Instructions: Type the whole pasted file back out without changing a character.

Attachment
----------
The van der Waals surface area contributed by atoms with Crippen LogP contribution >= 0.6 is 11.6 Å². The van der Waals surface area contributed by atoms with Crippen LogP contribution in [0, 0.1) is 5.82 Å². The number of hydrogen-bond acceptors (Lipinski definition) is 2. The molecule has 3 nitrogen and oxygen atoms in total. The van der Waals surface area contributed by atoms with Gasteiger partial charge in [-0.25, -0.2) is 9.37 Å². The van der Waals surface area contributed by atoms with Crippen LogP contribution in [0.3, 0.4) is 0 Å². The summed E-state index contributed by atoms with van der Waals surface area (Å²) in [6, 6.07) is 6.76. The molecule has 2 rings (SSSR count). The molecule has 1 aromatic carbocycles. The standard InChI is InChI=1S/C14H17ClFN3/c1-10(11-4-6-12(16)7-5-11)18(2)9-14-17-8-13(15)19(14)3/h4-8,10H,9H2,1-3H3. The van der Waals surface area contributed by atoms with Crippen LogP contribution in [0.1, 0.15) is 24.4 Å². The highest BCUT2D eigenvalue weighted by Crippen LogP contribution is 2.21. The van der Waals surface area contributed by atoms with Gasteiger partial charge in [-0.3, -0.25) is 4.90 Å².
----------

The van der Waals surface area contributed by atoms with Crippen LogP contribution >= 0.6 is 11.6 Å². The van der Waals surface area contributed by atoms with Crippen LogP contribution in [0, 0.1) is 5.82 Å². The number of hydrogen-bond acceptors (Lipinski definition) is 2. The molecule has 3 nitrogen and oxygen atoms in total. The van der Waals surface area contributed by atoms with Gasteiger partial charge in [-0.25, -0.2) is 9.37 Å². The van der Waals surface area contributed by atoms with Crippen LogP contribution in [0.3, 0.4) is 0 Å². The summed E-state index contributed by atoms with van der Waals surface area (Å²) in [6, 6.07) is 6.76. The molecule has 2 rings (SSSR count). The molecule has 1 aromatic carbocycles. The standard InChI is InChI=1S/C14H17ClFN3/c1-10(11-4-6-12(16)7-5-11)18(2)9-14-17-8-13(15)19(14)3/h4-8,10H,9H2,1-3H3. The van der Waals surface area contributed by atoms with Crippen LogP contribution in [0.1, 0.15) is 24.4 Å². The highest BCUT2D eigenvalue weighted by Crippen LogP contribution is 2.21. The van der Waals surface area contributed by atoms with Gasteiger partial charge in [-0.3, -0.25) is 4.90 Å².